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3 minute read • published in partnership with BDO

Insight: R&D tax reform – what this means to UK manufacturers

HM Treasury has recently published a report on future reform to R&D tax relief.
Ece Akser from BDO explores what this will mean to UK manufacturers.

Following the announcement of R&D tax relief reforms in the Autumn Budget 2021, we now have some more detail on what changes are due to come into effect from 1 April 2023. The HM Treasury report identifies three key areas of reform: data & cloud computing, overseas costs and abuse & compliance. Whilst the finer details of the proposed changes are still to be ironed out, it’s important to consider how the manufacturing sector might be impacted in respect to submitting R&D claims.

Data and cloud computing

The good news is from 1 April 2023 additional qualifying cost categories will be expanded to include licence payments for datasets and cloud computing costs that can be attributed to R&D activities.

It would be easy to think that this would not be hugely relevant to the manufacturing sector.

However, manufacturers are increasingly turning to machine learning and AI to inform maintenance, performance, inventory and demand, worker behaviour, quality and sustainability.

With increasing investment in this area for manufacturers and with the shift to on-demand availability of computer system resources, especially data storage and computing power, this is welcome news as costs of data and cloud computing will now be eligible.

An HM Treasury report has highlighted three areas of reform that might impact R&D claims submitted by UK manufacturers / Picture: Getty/iStock

Overseas costs

The not so good news is that – similar to R&D regimes in other jurisdictions – HM Treasury’s intent is to refocus the UK’s regime on domestic expenditure. Consequently, from 1 April 2023, overseas subcontractor and externally provided workers’ costs will be excluded from any relief.

So, for manufacturers that have historically claimed outsourced R&D activities from outside the UK (such as trials to contract manufacturers or externally provided workers from staff providers/agencies), they will no longer be able claim these.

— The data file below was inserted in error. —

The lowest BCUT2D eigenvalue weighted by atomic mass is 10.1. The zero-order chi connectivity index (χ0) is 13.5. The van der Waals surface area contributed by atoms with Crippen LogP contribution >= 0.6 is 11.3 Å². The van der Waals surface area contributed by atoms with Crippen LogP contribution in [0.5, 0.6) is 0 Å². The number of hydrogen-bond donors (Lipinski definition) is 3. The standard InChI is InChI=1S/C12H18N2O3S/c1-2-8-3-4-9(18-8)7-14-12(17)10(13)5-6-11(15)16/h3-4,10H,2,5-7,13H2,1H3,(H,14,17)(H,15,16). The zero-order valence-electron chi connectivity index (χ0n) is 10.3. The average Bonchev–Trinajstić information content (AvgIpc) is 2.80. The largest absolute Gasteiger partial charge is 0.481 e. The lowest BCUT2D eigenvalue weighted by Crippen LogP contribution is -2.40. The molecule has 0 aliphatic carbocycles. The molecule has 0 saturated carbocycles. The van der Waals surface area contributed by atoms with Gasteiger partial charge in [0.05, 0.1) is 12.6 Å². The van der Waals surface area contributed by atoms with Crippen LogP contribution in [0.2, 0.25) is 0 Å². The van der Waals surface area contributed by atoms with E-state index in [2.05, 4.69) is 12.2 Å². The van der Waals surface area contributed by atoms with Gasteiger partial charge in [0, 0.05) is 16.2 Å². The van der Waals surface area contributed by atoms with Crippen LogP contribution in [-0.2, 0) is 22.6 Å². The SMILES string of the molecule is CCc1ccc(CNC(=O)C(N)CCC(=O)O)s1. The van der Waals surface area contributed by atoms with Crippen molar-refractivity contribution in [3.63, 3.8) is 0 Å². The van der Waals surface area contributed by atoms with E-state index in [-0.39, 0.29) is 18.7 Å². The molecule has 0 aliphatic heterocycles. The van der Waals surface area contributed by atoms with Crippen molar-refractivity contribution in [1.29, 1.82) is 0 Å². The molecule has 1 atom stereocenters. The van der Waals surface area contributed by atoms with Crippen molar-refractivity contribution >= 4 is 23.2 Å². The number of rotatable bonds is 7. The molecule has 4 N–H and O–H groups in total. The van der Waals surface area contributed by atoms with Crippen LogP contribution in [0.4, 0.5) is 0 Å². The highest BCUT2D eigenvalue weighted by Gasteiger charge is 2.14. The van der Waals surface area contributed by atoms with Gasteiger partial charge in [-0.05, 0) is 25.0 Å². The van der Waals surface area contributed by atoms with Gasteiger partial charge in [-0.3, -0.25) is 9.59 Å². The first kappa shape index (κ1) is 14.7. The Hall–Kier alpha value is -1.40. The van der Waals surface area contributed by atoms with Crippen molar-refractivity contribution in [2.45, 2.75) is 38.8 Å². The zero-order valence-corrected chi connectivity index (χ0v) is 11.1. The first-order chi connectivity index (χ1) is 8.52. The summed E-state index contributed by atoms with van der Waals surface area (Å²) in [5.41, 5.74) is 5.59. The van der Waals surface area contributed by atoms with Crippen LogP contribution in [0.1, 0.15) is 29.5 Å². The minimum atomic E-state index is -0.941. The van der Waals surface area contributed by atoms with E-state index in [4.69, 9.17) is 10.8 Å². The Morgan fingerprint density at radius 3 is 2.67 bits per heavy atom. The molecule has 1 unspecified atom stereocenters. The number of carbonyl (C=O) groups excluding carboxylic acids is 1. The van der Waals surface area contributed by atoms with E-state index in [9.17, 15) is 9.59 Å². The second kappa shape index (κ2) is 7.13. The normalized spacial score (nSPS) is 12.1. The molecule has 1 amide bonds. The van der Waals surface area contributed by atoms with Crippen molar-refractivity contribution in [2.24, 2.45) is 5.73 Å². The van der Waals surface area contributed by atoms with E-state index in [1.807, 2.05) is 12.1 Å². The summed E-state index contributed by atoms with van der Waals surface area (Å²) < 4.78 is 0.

Now is the time for manufacturers to consider whether it will be possible to make R&D claims in overseas territories.

Abuse and compliance

It’s clear that there will be an increased focus on making sure companies are not abusing the system. To quote from the recent HM Treasury R&D Tax Reliefs Report, “…the government needs to address the root of the problem, designing out abuse and boundary pushing…”

Additionally, there are a number of compliance changes being proposed, including:

R&D claims will have to be made digitally
It will become mandatory to include more specific details in claims
R&D claim will need to be endorsed by a named senior officer of the claimant company
Companies will need to inform HMRC, in advance, that they plan to make a claim
R&D claims will need to include details of any agent who has advised the company on compiling the claim.

These proposed changes are all in direct response to the fact that HM Treasury has “…seen a recent emergence of R&D advisers, who are typically not members of professional bodies…” and “…take advantage of customers who are unfamiliar with claiming for R&D, often charging on a commission basis, and submit numerous dubious claims.”

HMRC has only recently allocated additional resource to the R&D tax relief compliance process. However, the intention in the next stage of this strategy is to further increase this resource, with the creation of a new cross-cutting team focused on abuse of the relief. This doesn’t just impact manufacturers but all companies that submit R&D claims.

Additionally, in reviewing supporting documentation submitted with an R&D claim, HMRC will be seeking to clearly understand how and why the activities included in the claim fit the BEIS criteria and that the company has clearly identified, and articulated, the boundaries.

BDO’s national R&D group has a team of over 70 individuals comprising scientists, software developers, engineers, finance, and tax specialists, many with first-hand experience in manufacturing, product development and chemistry, covering process design and development, fine chemicals, food and drinks, pharmaceuticals, and software/application development to mention a few.

To find out more and for help and advice on R&D relief claims, and how these proposed changes will potentially impact your claims, you can contact Ece Akser here.